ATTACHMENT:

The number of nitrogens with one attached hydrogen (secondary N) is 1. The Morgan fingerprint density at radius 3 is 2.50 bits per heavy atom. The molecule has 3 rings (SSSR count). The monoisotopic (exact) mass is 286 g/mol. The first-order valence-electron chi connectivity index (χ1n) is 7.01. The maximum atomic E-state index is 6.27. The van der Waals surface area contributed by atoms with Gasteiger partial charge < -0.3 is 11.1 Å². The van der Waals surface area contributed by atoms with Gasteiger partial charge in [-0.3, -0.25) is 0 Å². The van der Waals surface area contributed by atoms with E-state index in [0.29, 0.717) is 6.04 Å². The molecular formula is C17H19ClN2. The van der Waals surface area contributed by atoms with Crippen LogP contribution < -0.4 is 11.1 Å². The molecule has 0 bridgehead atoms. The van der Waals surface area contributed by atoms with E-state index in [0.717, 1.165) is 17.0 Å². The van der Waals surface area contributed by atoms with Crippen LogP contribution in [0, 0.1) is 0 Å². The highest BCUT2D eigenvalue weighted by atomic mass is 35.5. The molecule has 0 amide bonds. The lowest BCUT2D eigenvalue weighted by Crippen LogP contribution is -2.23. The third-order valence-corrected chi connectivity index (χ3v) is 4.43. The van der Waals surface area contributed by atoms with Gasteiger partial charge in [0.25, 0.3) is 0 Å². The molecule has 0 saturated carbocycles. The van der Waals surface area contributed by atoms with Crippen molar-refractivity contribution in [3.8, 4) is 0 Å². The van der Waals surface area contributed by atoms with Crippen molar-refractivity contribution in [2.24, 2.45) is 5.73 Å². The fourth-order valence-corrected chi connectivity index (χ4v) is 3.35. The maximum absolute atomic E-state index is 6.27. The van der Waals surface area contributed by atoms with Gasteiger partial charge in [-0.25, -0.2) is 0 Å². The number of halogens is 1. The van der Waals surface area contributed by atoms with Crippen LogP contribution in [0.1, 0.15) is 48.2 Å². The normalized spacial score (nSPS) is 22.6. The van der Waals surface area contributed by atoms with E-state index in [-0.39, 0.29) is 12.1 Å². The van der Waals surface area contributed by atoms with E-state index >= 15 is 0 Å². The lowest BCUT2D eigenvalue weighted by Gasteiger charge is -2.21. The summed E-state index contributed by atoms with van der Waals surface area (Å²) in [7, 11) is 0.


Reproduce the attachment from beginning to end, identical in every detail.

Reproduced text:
The number of nitrogens with one attached hydrogen (secondary N) is 1. The Morgan fingerprint density at radius 3 is 2.50 bits per heavy atom. The molecule has 3 rings (SSSR count). The monoisotopic (exact) mass is 286 g/mol. The first-order valence-electron chi connectivity index (χ1n) is 7.01. The maximum atomic E-state index is 6.27. The van der Waals surface area contributed by atoms with Gasteiger partial charge < -0.3 is 11.1 Å². The van der Waals surface area contributed by atoms with Gasteiger partial charge in [-0.3, -0.25) is 0 Å². The van der Waals surface area contributed by atoms with E-state index in [0.29, 0.717) is 6.04 Å². The molecular formula is C17H19ClN2. The van der Waals surface area contributed by atoms with Crippen LogP contribution < -0.4 is 11.1 Å². The molecule has 0 bridgehead atoms. The van der Waals surface area contributed by atoms with E-state index in [0.717, 1.165) is 17.0 Å². The van der Waals surface area contributed by atoms with Crippen LogP contribution in [0, 0.1) is 0 Å². The highest BCUT2D eigenvalue weighted by atomic mass is 35.5. The molecule has 0 amide bonds. The lowest BCUT2D eigenvalue weighted by Crippen LogP contribution is -2.23. The third-order valence-corrected chi connectivity index (χ3v) is 4.43. The van der Waals surface area contributed by atoms with Gasteiger partial charge in [0.25, 0.3) is 0 Å². The molecule has 0 saturated carbocycles. The van der Waals surface area contributed by atoms with Crippen molar-refractivity contribution in [3.8, 4) is 0 Å². The van der Waals surface area contributed by atoms with Crippen molar-refractivity contribution in [2.24, 2.45) is 5.73 Å². The fourth-order valence-corrected chi connectivity index (χ4v) is 3.35. The maximum absolute atomic E-state index is 6.27. The van der Waals surface area contributed by atoms with Gasteiger partial charge in [-0.25, -0.2) is 0 Å². The number of halogens is 1. The van der Waals surface area contributed by atoms with Crippen LogP contribution in [0.1, 0.15) is 48.2 Å². The normalized spacial score (nSPS) is 22.6. The van der Waals surface area contributed by atoms with E-state index in [-0.39, 0.29) is 12.1 Å². The van der Waals surface area contributed by atoms with E-state index >= 15 is 0 Å². The lowest BCUT2D eigenvalue weighted by Gasteiger charge is -2.21. The summed E-state index contributed by atoms with van der Waals surface area (Å²) in [7, 11) is 0.